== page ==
By Emily Majewski
For Elizabeth Hogan ’21, the morning of spring course registration in November was every student’s nightmare. Weeks prior to registration Hogan was conscientious, making sure to meet with her advisor, look through the course catalog on KnightVision, and make a backup plan of classes. But, when she woke up early on her assigned day, she realized that her advisor had not given her online clearance to register.
“I was so stressed out and anxious,” said Hogan looking back. Ultimately she was able to join the classes she was originally vying for, but not everyone fares so well.
Eric Hou ’19 said he has witnessed too many friends’ frustrations because they are not prepared for registration. “They will end up going to a class they don’t really want to go to, but they have to, so the whole semester you hear your friends complaining,” he said.
Upperclassmen often have established a plan to get the best results from a process perceived to be heavily weighed against students. Elena Lloyd ’19 suggests “the sticky note plan,” which is a tactic used by education majors and their advisers to prepare for the registration process.
Even after changing her major, she chose to keep up with mapping required classes with sticky notes semester by semester. “Right before registering I would go through and make a list of what classes would fit under the requirement and then when it came time to actually do it I’d just take whatever was the best one that was still open,” Lloyd said.
Interestingly enough, one of Lloyd’s favorite classes over her four years on campus was her science requirement. Science has nothing to do with her English major, yet it left a lasting impression on Lloyd: what should a student do if tempted to try something completely new? “Your 128 credits you need for graduation gives you so much room to just take something wild,” said David Barrowclough, Registrar. “Don’t be afraid of the things that are out of your comfort zone because we have some really cool people in the classroom that you might not otherwise expose yourself to or topics that you might not otherwise get.”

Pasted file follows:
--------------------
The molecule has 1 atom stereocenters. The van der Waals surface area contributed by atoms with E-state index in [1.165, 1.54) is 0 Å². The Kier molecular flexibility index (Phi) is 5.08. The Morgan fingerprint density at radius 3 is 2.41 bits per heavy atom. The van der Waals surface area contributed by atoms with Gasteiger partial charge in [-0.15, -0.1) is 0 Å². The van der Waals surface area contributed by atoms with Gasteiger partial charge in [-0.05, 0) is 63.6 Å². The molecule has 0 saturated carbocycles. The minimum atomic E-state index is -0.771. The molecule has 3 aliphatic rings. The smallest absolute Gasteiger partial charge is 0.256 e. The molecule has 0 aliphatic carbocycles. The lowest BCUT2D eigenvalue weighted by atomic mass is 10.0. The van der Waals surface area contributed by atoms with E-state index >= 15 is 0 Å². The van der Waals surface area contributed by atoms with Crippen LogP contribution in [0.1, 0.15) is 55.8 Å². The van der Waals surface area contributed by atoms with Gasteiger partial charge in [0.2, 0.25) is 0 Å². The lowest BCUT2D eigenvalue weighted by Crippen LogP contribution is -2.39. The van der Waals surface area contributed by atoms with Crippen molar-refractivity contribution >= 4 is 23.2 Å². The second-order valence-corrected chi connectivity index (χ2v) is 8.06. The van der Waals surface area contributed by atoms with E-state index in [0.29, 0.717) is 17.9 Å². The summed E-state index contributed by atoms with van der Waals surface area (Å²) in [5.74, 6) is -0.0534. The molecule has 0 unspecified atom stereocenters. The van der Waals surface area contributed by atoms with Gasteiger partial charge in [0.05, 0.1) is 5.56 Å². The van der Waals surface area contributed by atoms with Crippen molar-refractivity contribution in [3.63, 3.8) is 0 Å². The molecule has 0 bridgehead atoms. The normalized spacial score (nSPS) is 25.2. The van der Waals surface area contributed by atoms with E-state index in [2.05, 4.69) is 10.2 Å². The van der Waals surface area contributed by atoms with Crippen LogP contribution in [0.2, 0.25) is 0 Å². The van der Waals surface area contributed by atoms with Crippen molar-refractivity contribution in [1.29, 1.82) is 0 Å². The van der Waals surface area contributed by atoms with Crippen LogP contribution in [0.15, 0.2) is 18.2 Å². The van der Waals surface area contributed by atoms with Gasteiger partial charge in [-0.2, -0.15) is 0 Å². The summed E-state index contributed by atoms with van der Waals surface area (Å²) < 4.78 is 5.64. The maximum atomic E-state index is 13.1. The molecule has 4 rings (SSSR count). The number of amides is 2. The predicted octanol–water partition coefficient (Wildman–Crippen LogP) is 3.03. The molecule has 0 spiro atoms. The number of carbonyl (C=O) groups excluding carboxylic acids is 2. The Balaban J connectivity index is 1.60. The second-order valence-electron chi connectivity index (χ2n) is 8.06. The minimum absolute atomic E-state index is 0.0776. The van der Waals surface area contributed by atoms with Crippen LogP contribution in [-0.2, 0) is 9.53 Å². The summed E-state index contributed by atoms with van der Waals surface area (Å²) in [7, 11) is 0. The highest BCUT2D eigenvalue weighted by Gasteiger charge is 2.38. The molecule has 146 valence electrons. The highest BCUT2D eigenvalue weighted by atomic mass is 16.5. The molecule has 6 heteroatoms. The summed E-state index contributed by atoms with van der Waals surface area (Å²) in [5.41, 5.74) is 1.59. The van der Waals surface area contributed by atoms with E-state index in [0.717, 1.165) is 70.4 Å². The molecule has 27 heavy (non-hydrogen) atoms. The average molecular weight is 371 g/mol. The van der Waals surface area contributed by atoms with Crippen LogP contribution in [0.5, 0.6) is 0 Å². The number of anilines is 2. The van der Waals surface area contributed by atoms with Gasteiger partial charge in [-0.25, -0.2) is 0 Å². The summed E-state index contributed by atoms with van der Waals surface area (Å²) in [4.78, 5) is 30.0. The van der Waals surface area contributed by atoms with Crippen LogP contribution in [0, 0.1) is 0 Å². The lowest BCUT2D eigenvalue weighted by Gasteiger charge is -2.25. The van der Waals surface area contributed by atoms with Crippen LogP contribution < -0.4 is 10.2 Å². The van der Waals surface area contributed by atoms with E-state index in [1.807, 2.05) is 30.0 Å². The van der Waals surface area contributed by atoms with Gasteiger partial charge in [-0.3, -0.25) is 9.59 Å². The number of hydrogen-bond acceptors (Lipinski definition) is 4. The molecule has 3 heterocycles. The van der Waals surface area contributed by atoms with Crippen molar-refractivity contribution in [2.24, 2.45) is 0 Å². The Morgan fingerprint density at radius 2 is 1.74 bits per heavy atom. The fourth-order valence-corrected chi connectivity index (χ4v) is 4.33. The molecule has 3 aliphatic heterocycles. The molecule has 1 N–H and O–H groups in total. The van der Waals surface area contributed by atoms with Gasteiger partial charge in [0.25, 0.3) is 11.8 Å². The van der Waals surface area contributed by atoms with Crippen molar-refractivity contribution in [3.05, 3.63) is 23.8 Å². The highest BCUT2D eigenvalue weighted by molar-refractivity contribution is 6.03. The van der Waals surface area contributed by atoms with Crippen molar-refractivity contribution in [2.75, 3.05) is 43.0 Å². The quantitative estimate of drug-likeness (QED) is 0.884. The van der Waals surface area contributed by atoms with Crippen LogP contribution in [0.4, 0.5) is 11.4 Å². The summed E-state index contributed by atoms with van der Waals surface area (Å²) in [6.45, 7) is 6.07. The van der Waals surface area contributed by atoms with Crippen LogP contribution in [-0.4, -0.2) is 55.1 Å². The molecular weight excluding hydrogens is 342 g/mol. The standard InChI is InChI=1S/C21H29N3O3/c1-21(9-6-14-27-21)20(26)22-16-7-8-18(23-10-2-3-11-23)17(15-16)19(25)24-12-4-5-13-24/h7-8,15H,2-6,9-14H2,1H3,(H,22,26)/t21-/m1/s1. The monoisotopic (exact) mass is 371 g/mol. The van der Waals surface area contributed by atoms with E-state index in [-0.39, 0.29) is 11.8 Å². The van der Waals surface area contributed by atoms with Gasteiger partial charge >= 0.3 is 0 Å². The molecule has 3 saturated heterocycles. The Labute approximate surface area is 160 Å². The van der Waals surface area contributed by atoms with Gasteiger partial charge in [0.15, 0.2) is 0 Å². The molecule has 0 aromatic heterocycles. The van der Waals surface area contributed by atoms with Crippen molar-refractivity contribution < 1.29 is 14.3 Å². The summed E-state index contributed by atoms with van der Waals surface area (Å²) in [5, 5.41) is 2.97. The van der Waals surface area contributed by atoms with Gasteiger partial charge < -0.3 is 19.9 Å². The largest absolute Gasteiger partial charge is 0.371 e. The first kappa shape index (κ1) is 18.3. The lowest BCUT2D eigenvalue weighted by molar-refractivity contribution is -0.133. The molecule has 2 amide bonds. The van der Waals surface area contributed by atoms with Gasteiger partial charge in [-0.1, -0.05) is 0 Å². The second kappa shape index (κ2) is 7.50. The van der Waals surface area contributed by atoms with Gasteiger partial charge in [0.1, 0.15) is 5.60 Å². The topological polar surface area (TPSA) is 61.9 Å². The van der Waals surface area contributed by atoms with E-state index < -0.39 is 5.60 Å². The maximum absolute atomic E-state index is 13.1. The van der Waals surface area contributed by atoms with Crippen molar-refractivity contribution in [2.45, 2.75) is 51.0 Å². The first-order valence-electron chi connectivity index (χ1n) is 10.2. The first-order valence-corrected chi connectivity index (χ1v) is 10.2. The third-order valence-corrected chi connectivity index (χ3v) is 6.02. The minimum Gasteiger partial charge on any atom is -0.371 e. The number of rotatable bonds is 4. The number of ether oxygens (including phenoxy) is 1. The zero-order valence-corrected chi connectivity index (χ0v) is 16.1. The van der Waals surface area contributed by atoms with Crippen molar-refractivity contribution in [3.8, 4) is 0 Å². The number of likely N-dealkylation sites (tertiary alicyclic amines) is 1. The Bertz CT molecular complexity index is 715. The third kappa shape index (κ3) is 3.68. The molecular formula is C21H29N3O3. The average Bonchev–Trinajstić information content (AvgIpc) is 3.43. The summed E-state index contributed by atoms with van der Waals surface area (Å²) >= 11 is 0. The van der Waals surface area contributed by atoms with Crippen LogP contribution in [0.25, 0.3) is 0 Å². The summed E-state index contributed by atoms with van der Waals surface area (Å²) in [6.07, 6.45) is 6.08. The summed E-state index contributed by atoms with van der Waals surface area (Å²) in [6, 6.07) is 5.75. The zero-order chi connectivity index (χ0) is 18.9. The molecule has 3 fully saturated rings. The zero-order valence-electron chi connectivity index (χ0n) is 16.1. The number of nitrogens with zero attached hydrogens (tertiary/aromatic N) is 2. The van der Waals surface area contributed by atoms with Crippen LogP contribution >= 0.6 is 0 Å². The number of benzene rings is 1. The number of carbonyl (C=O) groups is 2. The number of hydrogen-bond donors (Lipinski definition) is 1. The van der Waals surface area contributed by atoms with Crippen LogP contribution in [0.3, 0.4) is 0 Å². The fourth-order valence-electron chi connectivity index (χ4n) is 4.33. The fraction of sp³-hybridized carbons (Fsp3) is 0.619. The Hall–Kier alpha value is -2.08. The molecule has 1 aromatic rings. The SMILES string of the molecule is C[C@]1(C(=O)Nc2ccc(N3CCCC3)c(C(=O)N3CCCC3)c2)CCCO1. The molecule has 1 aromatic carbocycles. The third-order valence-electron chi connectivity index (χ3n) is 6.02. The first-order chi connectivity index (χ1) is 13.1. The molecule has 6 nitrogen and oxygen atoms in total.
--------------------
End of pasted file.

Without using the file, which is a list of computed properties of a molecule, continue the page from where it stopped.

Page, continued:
Barrowclough is an alumnus from the class of 2002 chose a liberal arts college for the exact purpose of trying an array of new things. This concept is especially alluring to undergraduates who may be undecided yet willing to reach out beyond their comfort zone. If Barrowclough hadn’t, he may not have declared a journalism minor when journalism wasn’t quite on his radar. Hou recommends waiting to take required LSC’s until you are ready to truly absorb them. His favorite classes quickly became philosophy – “They really let you think about ‘what’s the meaning of myself?’ You start to think about things that you’d probably never think about if you didn’t take the class” he said.
Using the add or drop period to your advantage. This has been recently extended, giving students the opportunity to change their schedule right up until returning to campus in the fall. With classes marked full, be sure to check for available petition seats before assuming it is impossible.
“Our faculty is so agreeable for the most part that even if a student is closed out, they just show up and ask [the professor],” Barrowclough said. Keep in mind that although the process can be incredibly nerve-wracking, there is staff in the Registrar’s Office as well as the classroom.
“I’m not going to be naïve and think that registration is perfect and everyone always gets what they want,” Barrowclough said, “But I think students get most of what they want most of the time”. Eliminate as many possible stressors that are within your control ahead of time and be sure to remind your advisor to give you clearance to register.